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Telecommunication

India telecoms ordered to pay up $22bn in dues within 10 years

Vodafone Idea hit hardest by Supreme Court's tight deadline

Vodafone Idea, which formed from a 2017 merger that included Aditya Birla's telecom business, has been plagued by tough competition and outstanding dues to the government.   © Reuters

MUMBAI -- India's Supreme Court on Tuesday gave telecom companies including Bharti Airtel and Vodafone Idea just 10 years to make good on 1.6 trillion rupees ($21.9 billion) in dues owed to the government.

The court also ordered the carriers to pay 10% of the pending dues by March 31, default on which will incur penalties, interest and contempt of court. A request by the telecommunications companies to allow 15-year installments was not approved.

The biggest financial burden falls on Vodafone Idea, a joint venture between local conglomerate Aditya Birla Group and U.K.-based Vodafone. The company owes over 504 billion rupees in spectrum usage and other charges to the government, while Bharti Airtel has to pay up 260 billion rupees.

"Vodafone Idea needed more time because they have their own capital expenditure needs and they are already cash negative," an analyst told the Nikkei Asian Review on condition of anonymity. "They would need capitalization. They will hope and pray that a strategic investor comes in."

Top Indian telecom Reliance Jio -- promoted by India's richest man, Mukesh Ambani -- is not impacted by Tuesday's court ruling because it has already cleared its payment obligation, which was to the tune of 1.9 billion rupees.

"We are looking at a virtual duopoly of two strong players, and a weak player who will not move the needle much," the analyst added. "For Vodafone Idea, it will be a tough ride, while for Bharti Airtel it will be a decent ride and will survive strong."

The stock market appears to agree with this view. Vodafone Idea was sinking 12.8% to 8.89 rupees per share in trading Tuesday, while Bharti Airtel was gaining 6.4%. Shares of Jio parent Reliance Industries were up a modest 0.4%.

Vodafone Idea was pushed into crisis by a Supreme Court ruling last October that ordered the country's main telecom companies to make good on underpaid license fees and spectrum charges. This decision in favor of India's telecoms department resolved a long-standing dispute between the industry and the government.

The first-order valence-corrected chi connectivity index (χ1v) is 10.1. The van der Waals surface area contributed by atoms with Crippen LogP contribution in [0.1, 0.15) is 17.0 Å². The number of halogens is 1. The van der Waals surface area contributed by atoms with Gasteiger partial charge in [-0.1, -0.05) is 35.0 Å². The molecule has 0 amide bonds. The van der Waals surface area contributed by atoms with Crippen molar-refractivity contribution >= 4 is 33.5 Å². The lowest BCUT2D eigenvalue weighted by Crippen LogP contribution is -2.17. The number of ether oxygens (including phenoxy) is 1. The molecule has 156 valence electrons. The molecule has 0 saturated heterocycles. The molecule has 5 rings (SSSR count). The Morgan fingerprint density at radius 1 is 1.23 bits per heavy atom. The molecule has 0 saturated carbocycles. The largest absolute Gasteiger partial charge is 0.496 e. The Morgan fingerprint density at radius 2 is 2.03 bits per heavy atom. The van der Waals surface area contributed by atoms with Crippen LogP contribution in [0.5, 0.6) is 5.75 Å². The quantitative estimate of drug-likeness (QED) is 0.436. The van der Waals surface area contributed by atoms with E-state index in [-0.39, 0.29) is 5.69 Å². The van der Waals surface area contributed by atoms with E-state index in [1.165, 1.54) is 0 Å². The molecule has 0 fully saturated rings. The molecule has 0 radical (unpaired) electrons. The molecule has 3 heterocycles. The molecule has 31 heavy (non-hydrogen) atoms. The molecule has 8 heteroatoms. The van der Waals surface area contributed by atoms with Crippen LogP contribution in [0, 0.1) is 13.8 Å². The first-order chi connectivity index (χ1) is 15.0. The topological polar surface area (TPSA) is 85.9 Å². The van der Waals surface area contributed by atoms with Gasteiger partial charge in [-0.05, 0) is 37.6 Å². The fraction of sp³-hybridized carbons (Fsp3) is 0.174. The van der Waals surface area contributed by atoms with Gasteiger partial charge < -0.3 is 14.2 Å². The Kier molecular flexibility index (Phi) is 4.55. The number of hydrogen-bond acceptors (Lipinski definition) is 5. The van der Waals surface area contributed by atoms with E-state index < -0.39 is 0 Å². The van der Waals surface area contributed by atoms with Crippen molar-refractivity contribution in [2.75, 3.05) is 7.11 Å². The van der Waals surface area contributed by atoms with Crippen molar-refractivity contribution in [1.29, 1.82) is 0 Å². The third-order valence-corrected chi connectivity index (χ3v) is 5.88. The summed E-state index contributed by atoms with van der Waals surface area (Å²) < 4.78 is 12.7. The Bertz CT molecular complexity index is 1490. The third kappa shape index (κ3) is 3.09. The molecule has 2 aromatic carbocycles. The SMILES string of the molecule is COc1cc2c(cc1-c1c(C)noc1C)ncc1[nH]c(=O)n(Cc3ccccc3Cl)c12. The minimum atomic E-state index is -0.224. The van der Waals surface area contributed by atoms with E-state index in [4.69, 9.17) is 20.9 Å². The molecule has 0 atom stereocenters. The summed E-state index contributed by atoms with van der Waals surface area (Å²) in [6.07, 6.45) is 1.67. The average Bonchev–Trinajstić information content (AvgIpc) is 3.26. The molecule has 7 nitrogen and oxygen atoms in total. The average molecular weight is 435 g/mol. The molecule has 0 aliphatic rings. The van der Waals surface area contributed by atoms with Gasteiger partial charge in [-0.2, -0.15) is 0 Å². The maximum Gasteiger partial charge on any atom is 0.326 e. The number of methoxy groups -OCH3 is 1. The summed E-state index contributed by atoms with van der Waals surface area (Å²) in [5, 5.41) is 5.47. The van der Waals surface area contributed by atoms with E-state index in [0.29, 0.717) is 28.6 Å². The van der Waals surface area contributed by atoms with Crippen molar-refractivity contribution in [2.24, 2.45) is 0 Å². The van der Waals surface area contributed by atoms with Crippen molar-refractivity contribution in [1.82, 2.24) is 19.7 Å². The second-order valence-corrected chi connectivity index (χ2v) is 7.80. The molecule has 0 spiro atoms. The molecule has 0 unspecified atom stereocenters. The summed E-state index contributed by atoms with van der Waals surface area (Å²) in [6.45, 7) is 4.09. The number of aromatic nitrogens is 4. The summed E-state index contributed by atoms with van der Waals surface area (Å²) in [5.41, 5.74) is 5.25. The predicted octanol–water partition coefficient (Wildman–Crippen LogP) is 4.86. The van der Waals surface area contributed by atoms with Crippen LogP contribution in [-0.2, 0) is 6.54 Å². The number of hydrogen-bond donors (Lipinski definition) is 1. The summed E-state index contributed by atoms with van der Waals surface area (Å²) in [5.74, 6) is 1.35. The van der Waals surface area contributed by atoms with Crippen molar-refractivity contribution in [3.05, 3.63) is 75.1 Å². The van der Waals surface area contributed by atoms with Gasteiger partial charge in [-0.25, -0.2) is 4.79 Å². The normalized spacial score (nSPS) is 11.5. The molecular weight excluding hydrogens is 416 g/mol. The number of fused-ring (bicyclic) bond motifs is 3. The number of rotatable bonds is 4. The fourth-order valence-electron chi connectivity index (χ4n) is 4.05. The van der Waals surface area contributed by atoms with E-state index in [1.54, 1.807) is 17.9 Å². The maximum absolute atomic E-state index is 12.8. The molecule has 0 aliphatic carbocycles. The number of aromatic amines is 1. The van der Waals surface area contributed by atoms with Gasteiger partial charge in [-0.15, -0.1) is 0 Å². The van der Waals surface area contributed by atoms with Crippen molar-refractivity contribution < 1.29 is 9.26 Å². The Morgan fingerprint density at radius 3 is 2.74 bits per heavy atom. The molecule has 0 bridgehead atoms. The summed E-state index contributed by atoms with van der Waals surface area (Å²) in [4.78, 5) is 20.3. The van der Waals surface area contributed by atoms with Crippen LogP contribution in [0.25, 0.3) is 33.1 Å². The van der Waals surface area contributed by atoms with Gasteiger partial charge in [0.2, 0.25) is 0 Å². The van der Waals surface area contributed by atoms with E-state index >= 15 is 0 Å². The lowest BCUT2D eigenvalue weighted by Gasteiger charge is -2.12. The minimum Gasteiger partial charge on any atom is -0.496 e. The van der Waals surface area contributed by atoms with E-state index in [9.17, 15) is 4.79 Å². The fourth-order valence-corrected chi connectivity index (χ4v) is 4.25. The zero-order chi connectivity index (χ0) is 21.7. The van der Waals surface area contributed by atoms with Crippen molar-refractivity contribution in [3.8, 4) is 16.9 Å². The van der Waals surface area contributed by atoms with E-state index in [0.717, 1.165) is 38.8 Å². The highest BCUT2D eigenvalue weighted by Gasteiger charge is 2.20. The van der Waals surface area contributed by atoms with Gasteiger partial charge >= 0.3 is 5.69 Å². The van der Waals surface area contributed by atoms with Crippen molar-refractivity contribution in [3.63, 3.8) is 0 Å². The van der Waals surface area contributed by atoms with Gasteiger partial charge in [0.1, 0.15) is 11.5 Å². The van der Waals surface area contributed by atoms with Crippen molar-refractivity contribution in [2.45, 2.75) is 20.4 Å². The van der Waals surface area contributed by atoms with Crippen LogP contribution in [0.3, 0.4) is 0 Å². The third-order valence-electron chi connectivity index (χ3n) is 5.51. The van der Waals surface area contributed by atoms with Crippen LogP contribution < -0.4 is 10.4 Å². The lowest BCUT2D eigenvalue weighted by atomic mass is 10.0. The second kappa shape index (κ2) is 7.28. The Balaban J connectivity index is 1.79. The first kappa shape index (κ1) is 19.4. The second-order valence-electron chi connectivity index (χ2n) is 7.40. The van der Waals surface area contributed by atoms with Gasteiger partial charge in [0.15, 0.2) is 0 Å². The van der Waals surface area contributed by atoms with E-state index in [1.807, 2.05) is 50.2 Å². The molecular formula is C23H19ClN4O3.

In March, the Supreme Court reiterated its previous guidance, ordering the telecom operators to pay retrospective levies and penalties to the government.

Yet the telecoms department itself, concerned by the magnitude of the blow to the industry, had asked the Supreme Court to approve installment payments over 20 years. But the court declined to change its stance.

Since the October ruling, Vodafone Idea and Airtel have taken different paths.

Vodafone Idea Chairman Kumar Mangalam Birla warned publicly in December that the company might shut down if no relief were granted. "If we are not getting anything, then I think it is the end of the story for Vodafone Idea," he had said.

The company's financial report for the April-June quarter said that "our ability to continue as a going concern is essentially dependent on a positive outcome with regard to the timeframe for the payment of dues to be made in installments and successful negotiations with lenders."

The Supreme Court allowed for installments, but the 10-year limit is seen as a tough one for Vodafone Idea.

Bharti Airtel has raised $3 billion through qualified institutional placement and foreign currency convertible bonds to cushion itself against the dues as well as competition from Reliance Jio.

Many experts reckon fundraising could be an option for Vodafone Idea. But Deven Choksey, managing director of local brokerage KR Choksey, thinks it will be difficult for the company to raise money in these tough times.

Choksey fears "a death knell for Vodafone Idea because it requires a significant amount of money for investment as well." The company needs to upgrade its offering because voice telephony has converged with data, he said.

Another verdict Tuesday also benefited rivals of Vodafone Idea. The Supreme Court ruled that incumbent telecom players did not need to pay dues on behalf of the bankrupt companies they had acquired. Bharti Airtel bought two telecom companies in 2016.

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